Ganapati Bappa Morya:
An important festival honours Ganesha for ten days starting with Ganesh Chaturthi, typically in late August or early September. This festival culminates on the day of Ananta Chaturdashi when images (murtis) of Ganesha are immersed in the most convenient body of water.
Hindus celebrate the Ganapati festival with great devotional fervour. While it is most popular in the state of Maharashtra, it is performed all over India. The festival assumes huge proportions in Mumbai and in surrounding belt of Ashtavinayaka temples. On the last day of the festival, millions of people of all ages descend onto the streets leading up to the sea, dancing and singing to the rhythmic accompaniment of drums and cymbals.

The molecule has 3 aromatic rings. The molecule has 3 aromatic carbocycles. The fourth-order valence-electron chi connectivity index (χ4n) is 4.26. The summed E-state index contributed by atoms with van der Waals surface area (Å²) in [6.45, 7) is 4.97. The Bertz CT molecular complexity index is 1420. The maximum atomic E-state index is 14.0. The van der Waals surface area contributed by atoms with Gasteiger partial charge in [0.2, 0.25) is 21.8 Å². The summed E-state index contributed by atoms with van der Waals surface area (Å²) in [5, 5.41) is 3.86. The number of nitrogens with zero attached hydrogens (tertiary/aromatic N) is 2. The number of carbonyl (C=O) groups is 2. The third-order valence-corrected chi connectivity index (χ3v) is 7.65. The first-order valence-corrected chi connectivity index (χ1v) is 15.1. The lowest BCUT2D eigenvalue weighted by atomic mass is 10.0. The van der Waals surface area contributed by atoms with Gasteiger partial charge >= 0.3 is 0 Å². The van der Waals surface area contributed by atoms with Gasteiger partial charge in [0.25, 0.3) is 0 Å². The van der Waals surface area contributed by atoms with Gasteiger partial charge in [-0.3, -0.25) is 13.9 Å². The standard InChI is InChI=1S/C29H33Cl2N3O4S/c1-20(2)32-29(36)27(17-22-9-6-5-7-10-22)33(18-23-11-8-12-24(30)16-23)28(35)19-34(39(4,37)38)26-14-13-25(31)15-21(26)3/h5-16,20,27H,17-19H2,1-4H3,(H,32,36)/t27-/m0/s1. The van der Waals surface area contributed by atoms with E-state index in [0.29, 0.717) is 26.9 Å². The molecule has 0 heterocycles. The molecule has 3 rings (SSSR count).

In 1893, Lokmanya Tilak transformed the annual Ganesha festival from private family celebrations into a grand public event. He did so “to bridge the gap between the Brahmins and the non-Brahmins and find an appropriate context in which to build a new grassroots unity between them” in his nationalistic strivings against the British in Maharashtra. Thus, Tilak chose Ganesha as a rallying point for Indian protest against British rule because of Ganesha’s wide appeal as “the god for Everyman.” Tilak was the first to install large public images of Ganesha in pavilions, and he established the practice of submerging all the public images on the tenth day.[wiki]
So…one could say that Ganapati was quite mutinous. Extra celebrating is in order, I think. What are you doing today? Over the past three years, I’ve found that when some of you describe childhood memories of holidays which were important in your family, it’s as sweet as this. Speaking of sweet, eat a ladoo for me, would you? Thanks.